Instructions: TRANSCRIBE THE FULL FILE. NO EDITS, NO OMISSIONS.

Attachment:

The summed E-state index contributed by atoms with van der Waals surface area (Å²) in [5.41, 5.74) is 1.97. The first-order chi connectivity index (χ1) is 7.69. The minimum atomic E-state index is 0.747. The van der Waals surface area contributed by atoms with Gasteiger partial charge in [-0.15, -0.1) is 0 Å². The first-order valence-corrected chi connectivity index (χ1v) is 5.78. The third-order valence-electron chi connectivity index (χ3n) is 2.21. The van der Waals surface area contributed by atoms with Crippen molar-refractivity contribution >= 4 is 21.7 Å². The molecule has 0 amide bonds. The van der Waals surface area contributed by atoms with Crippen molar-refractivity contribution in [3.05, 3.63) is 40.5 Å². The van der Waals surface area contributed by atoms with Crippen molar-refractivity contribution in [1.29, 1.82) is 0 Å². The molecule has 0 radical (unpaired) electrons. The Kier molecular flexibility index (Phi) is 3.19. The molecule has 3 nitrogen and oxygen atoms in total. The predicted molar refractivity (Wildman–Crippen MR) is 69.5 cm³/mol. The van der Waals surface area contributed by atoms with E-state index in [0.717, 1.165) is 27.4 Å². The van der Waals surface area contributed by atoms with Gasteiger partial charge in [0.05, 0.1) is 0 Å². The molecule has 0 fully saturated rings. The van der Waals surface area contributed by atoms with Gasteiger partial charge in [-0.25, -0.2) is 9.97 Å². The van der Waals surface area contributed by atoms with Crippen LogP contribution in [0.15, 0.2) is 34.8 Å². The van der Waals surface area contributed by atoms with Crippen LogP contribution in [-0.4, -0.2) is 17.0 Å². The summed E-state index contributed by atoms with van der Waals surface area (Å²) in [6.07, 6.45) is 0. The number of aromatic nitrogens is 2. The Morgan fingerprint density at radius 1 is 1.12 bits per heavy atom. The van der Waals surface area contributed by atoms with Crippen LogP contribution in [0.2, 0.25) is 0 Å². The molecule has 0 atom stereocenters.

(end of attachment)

The summed E-state index contributed by atoms with van der Waals surface area (Å²) in [5.41, 5.74) is 1.97. The first-order chi connectivity index (χ1) is 7.69. The minimum atomic E-state index is 0.747. The van der Waals surface area contributed by atoms with Gasteiger partial charge in [-0.15, -0.1) is 0 Å². The first-order valence-corrected chi connectivity index (χ1v) is 5.78. The third-order valence-electron chi connectivity index (χ3n) is 2.21. The van der Waals surface area contributed by atoms with Crippen molar-refractivity contribution >= 4 is 21.7 Å². The molecule has 0 amide bonds. The van der Waals surface area contributed by atoms with Crippen molar-refractivity contribution in [3.05, 3.63) is 40.5 Å². The van der Waals surface area contributed by atoms with Crippen molar-refractivity contribution in [1.29, 1.82) is 0 Å². The molecule has 0 radical (unpaired) electrons. The Kier molecular flexibility index (Phi) is 3.19. The molecule has 3 nitrogen and oxygen atoms in total. The predicted molar refractivity (Wildman–Crippen MR) is 69.5 cm³/mol. The van der Waals surface area contributed by atoms with E-state index in [0.717, 1.165) is 27.4 Å². The van der Waals surface area contributed by atoms with Gasteiger partial charge in [0.05, 0.1) is 0 Å². The molecule has 0 fully saturated rings. The van der Waals surface area contributed by atoms with Gasteiger partial charge in [-0.25, -0.2) is 9.97 Å². The van der Waals surface area contributed by atoms with Crippen LogP contribution in [0.15, 0.2) is 34.8 Å². The van der Waals surface area contributed by atoms with Crippen LogP contribution in [-0.4, -0.2) is 17.0 Å². The summed E-state index contributed by atoms with van der Waals surface area (Å²) in [6.07, 6.45) is 0. The number of aromatic nitrogens is 2. The Morgan fingerprint density at radius 1 is 1.12 bits per heavy atom. The van der Waals surface area contributed by atoms with Crippen LogP contribution in [0.2, 0.25) is 0 Å². The molecule has 0 atom stereocenters.